Anastatica, also known as Rose of Jericho (Selaginella lepidophylla) is a mosslike perennial grown for its delicate, emerald-green fronds. It grows best in pots and terrariums but will perform well in a sheltered outdoor location within U.S. Department of Agriculture plant hardiness zones 8a to 10b. The true rose of Jericho (Anastatica hierochuntica) is native to western Asia, but it is the only species of the genus Anastatica of the mustard family. Although the plant looks like it would be difficult to take care of, the Jericho plant requires little care apart from regular watering but will look better and suffer fewer problems if you give it some care throughout the year.
Rose of Jericho Water Needs
Rose of Jericho earned the common name "resurrection plant" for its ability to revive after extreme desiccation. The Jericho plant's prolonged dryness alters its delicate appearance, robbing it of color and fullness. Keep rose of Jericho moist at all times to preserve its appearance. Saturate the soil until the excess water dribbles from the bottom of the pot or until the surrounding soil feels moist in the top 6 to 12 inches. Decrease water slightly during the autumn and winter, letting the surface dry out slightly between waterings. The chlorine and fluoride that's in most tap water can damage sensitive plants, such as the rose of Jericho, so let the water sit overnight before use so the gasses can dissipate.
Rose of Jericho Fertilizer Requirements
An established rose of Jericho plant will perform well without any supplemental fertilizer. Excess fertilizer can harm it, so it is best to feed only if it shows signs of nutrient deficiencies such as yellowing or stunted, slow growth. Use a general-purpose fertilizer with an N-P-K analysis of 10-10-10 or 20-20-20. Dilute 10-10-10 fertilizer at a rate 1/2 teaspoon for each 1 gallon of water and 20-20-20 at 1/4 teaspoon per gallon. Water with the solution every week from the middle of spring until late summer, applying it to previously moistened soil to prevent root burn. Stop feeding immediately if the foliage develops crisp edges or if the plant takes on a limp, scraggly appearance.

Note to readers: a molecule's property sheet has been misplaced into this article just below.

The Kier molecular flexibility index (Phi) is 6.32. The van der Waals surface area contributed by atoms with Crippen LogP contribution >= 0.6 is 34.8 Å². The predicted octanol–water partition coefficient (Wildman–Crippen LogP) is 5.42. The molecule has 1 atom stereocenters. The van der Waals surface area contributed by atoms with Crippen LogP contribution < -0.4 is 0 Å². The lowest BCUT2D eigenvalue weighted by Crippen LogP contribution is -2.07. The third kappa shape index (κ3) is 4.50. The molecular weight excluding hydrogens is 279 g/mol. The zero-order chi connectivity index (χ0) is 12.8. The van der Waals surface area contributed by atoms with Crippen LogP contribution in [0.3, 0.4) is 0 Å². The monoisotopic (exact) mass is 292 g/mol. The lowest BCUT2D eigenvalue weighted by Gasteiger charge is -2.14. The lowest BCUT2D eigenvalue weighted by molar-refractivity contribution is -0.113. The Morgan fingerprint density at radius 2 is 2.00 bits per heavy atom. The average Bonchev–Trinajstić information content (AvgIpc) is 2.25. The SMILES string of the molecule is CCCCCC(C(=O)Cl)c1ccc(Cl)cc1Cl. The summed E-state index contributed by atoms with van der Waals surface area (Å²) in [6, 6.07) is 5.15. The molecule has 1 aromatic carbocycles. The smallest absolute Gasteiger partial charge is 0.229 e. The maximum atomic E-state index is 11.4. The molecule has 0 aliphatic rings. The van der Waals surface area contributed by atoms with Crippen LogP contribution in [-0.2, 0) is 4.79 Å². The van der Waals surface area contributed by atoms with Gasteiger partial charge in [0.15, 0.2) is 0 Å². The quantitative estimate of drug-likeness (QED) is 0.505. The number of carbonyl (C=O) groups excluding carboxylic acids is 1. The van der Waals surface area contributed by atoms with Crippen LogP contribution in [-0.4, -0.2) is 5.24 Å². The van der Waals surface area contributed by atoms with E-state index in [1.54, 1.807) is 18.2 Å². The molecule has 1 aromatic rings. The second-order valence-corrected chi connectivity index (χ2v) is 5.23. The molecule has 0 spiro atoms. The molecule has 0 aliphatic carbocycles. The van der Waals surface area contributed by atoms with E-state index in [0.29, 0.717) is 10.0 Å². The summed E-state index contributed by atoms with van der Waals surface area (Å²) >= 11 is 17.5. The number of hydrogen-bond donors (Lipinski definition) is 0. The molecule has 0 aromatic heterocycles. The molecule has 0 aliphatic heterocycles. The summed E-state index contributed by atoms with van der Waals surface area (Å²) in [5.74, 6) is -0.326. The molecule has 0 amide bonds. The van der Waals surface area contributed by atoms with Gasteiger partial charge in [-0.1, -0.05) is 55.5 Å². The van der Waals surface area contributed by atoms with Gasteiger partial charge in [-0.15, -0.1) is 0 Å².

Pruning and Grooming
Rose of Jericho has a naturally tidy, 6- to 12-inch growth habit, so pruning to control its size or shape is seldom necessary. But an established plant often requires light pruning or grooming year-round to remove dead or dried out fronds. Standard pruning shears are too large to safely navigate between the densely packed, delicate fronds of rose of Jericho plants, so use fine-tipped scissors. Soak the scissors in a 50 percent rubbing alcohol solution for five minutes and rise them well before use to prevent the transmission of bacteria and fungi. Snip off the unwanted growth at the base, taking care not to nick or sever the surrounding foliage, and discard it.
Potential Problems for Rose of Jericho
Very few serious problems affect rose of Jericho. The most common source of problems are low humidity and, occasionally, hungry slugs and snails. Growing rose of Jericho in a suitably sheltered, moist area where humidity levels stay above 50 percent will keep them looking fresh, but this often difficult to achieve indoors where forced air heating dries out the air. Set potted plants on a tray of moist pebbles to raise humidity levels and mist them daily. Slugs and snails occasionally feast on rose of Jericho, but seldom in great enough numbers to cause life-threatening damage. Remove the pests by hand or install a barrier of copper tape around the plants to discourage them rather than using potentially damaging chemical deterrents or pesticides.
- ZipcodeZoo.com: Selaginella Lepidophylla
- Logee's Plants for Home and Garden: Cultural Information -- Selaginella
- Purdue University Cooperative Extension Service: Indoor Plant Care
- University of Alaska Fairbanks: Houseplants
- Purdue University Cooperative Extension Service: Indoor Fern Care
- University of Minnesota Extension: Slugs in Home Gardens
- University of Florida IFAS Extension: Disinfecting Pruning Tools
- North Carolina State University Cooperative Extension Service: Watering Houseplants
- American Horticultural Society Encyclopedia of Plants and Flowers; Christopher Brickell
- University of Oklahoma Department of Microbiology and Plant Biology: Selaginella Uncinata
Samantha McMullen began writing professionally in 2001. Her nearly 20 years of experience in horticulture informs her work, which has appeared in publications such as Mother Earth News.